Articles

The Obsession With Mapping New York City’s Past

Five Boroughs: Building Age NYC (screenshot from bdon.org/)
Five Boroughs: Building Age NYC (screenshot from bdon.org)

People in New York City seem to have a particular fixation with mapping the past. Perhaps it’s because the past can seem so ephemeral, a single block morphing into something almost unrecognizable in just months with the addition of a few condos and the loss of some worn brick structures. Or maybe it’s more of the opposite: that the past of one of the United States’ oldest and densest cities is so intrinsically embedded in every step of sidewalk or street curve that it can be staggering to take it all in at — so instead ways to chart it are sought. Whatever the reason, New Yorkers love to see what the city clustered across its islands used to look like.

View of the East village (Cooper Union, built in the 1850s, is the purple building among the newer construction)
View of the East Village — Cooper Union, built in the 1850s, is the purple building among the newer construction, and you can see Stuy Town from the 1940s up at the right (screenshot from bdon.org)
Governors Island and the shoreline of Brooklyn
Governors Island and the shoreline of Brooklyn (screenshot from bdon.org)

One of the most recent projects is a transformation of the city’s PLUTO land use data set, which was made available to the public for free for the first time earlier this year. San Francisco-based programmer Brandon Liu of bdon.org took this data on the dates of city structures, stretching from the 1830s to 1990s, and turned it into a color-coded interactive map called Five Boroughs: Building Age NYC, where rose-colored hues for the earliest structures fade into a bright greenish yellow for the newest.

You can zoom in and see the construction of individual buildings, or pull way back and see how the streets are mottled from different eras, and how the city we know today really had its biggest booms of construction in the late 19th century and then again later in the 20th century. Liu has also done infographic remixes that compare NBA season scoring with hip hop mentions and a rotating map of (the rather hilly) bicycle routes in San Francisco, but this is an especially deep rabbit hole of information in which to plunge (although some people in the comments on the site have pointed out inaccuracies with certain data points).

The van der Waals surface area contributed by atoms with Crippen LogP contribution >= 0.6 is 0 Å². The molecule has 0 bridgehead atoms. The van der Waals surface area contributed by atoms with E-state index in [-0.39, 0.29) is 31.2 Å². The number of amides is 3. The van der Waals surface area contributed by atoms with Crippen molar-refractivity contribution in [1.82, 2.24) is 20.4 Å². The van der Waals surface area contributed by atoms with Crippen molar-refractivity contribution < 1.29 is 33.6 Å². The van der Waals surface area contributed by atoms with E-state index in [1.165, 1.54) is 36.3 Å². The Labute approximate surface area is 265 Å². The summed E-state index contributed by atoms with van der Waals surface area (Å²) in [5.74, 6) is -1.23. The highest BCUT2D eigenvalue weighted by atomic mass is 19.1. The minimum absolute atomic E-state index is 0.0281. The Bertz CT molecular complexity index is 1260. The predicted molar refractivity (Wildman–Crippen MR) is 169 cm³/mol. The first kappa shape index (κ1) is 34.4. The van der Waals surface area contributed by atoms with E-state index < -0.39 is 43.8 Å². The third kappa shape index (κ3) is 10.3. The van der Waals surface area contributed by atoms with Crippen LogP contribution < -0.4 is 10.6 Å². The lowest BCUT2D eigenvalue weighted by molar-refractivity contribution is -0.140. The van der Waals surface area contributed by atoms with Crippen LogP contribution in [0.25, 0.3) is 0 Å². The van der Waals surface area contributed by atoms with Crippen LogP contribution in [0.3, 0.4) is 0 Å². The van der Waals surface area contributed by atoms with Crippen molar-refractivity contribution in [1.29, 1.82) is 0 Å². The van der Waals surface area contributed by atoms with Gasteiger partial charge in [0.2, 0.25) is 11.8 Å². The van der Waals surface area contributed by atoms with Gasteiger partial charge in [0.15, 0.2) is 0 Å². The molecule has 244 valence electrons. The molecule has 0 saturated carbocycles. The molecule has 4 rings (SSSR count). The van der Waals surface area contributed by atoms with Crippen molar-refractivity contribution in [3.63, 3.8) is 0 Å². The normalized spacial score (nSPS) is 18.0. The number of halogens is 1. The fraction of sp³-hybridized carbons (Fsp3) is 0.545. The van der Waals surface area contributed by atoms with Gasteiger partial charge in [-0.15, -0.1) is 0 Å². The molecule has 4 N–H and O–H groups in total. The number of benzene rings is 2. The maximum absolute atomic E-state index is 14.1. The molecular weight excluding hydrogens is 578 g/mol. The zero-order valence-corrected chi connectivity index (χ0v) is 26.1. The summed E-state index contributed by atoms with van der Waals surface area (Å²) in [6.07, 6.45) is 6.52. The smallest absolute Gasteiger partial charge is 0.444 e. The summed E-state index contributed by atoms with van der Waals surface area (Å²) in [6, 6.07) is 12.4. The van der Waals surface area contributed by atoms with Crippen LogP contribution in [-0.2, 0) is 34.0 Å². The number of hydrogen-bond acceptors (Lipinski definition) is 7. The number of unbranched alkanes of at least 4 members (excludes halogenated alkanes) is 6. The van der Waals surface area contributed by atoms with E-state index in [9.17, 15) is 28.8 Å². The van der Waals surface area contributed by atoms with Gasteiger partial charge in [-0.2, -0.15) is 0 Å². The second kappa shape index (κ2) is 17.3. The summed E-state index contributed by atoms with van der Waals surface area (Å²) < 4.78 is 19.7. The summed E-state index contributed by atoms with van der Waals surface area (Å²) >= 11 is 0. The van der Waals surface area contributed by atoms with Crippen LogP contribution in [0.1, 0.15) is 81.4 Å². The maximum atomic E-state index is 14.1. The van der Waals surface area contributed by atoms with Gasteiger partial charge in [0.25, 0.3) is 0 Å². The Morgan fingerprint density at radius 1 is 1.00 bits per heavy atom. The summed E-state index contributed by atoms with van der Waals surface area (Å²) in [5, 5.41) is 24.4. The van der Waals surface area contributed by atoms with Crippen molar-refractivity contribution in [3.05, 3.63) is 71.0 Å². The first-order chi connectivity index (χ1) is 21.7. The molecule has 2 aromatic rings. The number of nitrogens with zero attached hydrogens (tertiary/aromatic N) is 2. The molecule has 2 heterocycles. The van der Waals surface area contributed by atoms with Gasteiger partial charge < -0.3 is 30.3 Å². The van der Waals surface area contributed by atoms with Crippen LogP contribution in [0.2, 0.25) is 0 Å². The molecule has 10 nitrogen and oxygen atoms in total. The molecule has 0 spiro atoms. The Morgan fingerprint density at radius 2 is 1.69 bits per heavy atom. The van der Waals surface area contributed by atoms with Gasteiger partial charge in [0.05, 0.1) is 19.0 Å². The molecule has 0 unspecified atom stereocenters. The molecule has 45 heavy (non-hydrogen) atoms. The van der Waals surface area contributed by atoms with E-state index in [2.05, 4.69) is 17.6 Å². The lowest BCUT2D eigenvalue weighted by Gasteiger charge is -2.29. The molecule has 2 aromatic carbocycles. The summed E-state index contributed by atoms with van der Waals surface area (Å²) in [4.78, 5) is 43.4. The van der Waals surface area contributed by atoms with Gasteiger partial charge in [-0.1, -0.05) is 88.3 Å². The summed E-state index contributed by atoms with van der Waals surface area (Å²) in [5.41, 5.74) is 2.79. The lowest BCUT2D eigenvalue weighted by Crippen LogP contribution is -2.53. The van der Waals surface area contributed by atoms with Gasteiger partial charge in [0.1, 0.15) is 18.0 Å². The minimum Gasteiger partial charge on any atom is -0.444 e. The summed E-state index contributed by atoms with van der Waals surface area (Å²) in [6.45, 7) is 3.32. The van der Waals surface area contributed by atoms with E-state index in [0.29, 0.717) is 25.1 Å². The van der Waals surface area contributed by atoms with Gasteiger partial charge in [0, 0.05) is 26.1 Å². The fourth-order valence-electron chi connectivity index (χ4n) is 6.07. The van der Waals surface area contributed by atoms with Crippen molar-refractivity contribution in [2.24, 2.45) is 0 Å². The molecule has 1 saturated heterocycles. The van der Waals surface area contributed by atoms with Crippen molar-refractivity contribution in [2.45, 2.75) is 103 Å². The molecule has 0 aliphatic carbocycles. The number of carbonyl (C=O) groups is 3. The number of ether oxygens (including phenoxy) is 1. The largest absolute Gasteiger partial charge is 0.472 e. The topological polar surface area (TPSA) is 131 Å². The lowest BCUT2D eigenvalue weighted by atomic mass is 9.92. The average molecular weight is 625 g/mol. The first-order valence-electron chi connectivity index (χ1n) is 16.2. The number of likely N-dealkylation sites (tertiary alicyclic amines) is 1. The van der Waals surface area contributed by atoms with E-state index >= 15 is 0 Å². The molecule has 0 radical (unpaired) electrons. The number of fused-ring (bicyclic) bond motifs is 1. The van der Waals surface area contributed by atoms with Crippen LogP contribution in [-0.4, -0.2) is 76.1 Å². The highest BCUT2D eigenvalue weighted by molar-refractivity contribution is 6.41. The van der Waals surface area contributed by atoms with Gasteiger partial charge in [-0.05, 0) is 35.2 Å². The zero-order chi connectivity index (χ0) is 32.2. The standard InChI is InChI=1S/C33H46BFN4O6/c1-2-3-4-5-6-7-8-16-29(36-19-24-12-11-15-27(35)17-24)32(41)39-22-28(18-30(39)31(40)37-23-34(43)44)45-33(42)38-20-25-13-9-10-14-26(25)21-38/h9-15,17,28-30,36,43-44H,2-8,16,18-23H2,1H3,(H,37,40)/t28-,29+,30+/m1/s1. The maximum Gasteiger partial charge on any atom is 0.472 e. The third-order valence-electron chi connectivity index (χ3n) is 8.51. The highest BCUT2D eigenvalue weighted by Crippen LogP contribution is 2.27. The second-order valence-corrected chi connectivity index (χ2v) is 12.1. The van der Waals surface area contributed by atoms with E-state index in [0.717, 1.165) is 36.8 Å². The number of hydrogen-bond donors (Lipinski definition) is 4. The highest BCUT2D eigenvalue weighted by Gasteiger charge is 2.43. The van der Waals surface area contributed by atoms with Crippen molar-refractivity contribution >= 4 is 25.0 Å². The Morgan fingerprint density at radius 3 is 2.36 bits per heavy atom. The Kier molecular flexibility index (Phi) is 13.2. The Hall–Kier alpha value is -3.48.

Screenshot of the interactive 1836 map on Smithsonian.com
Screenshot of the interactive 1836 map on Smithsonian.com, where the Brooklyn and Manhattan bridges disappear

The project comes alongside an interactive map on Smithsonian.com posted earlier this month, where an 1836 map of New York City by Joseph Colton from the reliably awesome David Rumsey collection of maps was placed over an aerial view of the contemporary city as part of a larger project that similarly examines other American metropolises like Chicago and Los Angeles. You move around a spyglass to reveal the cityscape of nearly two centuries ago, where the Brooklyn and Manhattan bridges vanish and some streets even idle into what would become Central Park. The New York Times has done a similar project going even further back, placing an 1811 map by John Randel over the modern day grid.

And there are also those projects that aren’t strictly cartographical but still find a way of mapping the past onto the present. The New York Post‘s mashups of old news photos coupled with their contemporary appearance are especially brilliant, showing such forgotten disasters as the Park Slope Plane Crash over its present quiet intersection and a sampling of street murders (potentially unsettling if you have a fear of discovering your apartment’s residential lineage featured at one point a horrific crime scene). And there are also arts mapping projects that are obsessively capturing the city of today, such as OpenEnded Group‘s “All Day” that’s opening at Barclays Center in Brooklyn this month and which compiles some 14,000 rooftop photographs into a continuous 3D flyover of the borough. New York City changes so quickly it’s sometimes hard to grasp at, and maybe visual projects like these will become the next enduring format through which the present can be contrasted with the past.

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